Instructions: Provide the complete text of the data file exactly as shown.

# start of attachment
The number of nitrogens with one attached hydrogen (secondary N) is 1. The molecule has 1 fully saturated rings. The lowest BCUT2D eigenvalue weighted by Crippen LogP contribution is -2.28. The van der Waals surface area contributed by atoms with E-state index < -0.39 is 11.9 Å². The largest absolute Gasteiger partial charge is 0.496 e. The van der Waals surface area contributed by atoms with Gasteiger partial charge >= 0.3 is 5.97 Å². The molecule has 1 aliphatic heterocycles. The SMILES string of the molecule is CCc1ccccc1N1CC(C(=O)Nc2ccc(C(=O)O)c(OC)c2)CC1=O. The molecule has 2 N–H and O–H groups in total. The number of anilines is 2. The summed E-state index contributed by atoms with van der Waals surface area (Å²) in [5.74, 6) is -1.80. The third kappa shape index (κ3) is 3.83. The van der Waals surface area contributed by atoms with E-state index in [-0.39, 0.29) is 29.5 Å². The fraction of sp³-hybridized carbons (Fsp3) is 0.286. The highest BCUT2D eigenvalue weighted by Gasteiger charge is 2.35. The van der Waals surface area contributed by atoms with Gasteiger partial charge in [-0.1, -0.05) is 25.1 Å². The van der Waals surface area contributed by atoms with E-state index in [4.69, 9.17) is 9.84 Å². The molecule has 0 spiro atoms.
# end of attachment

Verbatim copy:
The number of nitrogens with one attached hydrogen (secondary N) is 1. The molecule has 1 fully saturated rings. The lowest BCUT2D eigenvalue weighted by Crippen LogP contribution is -2.28. The van der Waals surface area contributed by atoms with E-state index < -0.39 is 11.9 Å². The largest absolute Gasteiger partial charge is 0.496 e. The van der Waals surface area contributed by atoms with Gasteiger partial charge >= 0.3 is 5.97 Å². The molecule has 1 aliphatic heterocycles. The SMILES string of the molecule is CCc1ccccc1N1CC(C(=O)Nc2ccc(C(=O)O)c(OC)c2)CC1=O. The molecule has 2 N–H and O–H groups in total. The number of anilines is 2. The summed E-state index contributed by atoms with van der Waals surface area (Å²) in [5.74, 6) is -1.80. The third kappa shape index (κ3) is 3.83. The van der Waals surface area contributed by atoms with E-state index in [-0.39, 0.29) is 29.5 Å². The fraction of sp³-hybridized carbons (Fsp3) is 0.286. The highest BCUT2D eigenvalue weighted by Gasteiger charge is 2.35. The van der Waals surface area contributed by atoms with Gasteiger partial charge in [-0.1, -0.05) is 25.1 Å². The van der Waals surface area contributed by atoms with E-state index in [4.69, 9.17) is 9.84 Å². The molecule has 0 spiro atoms.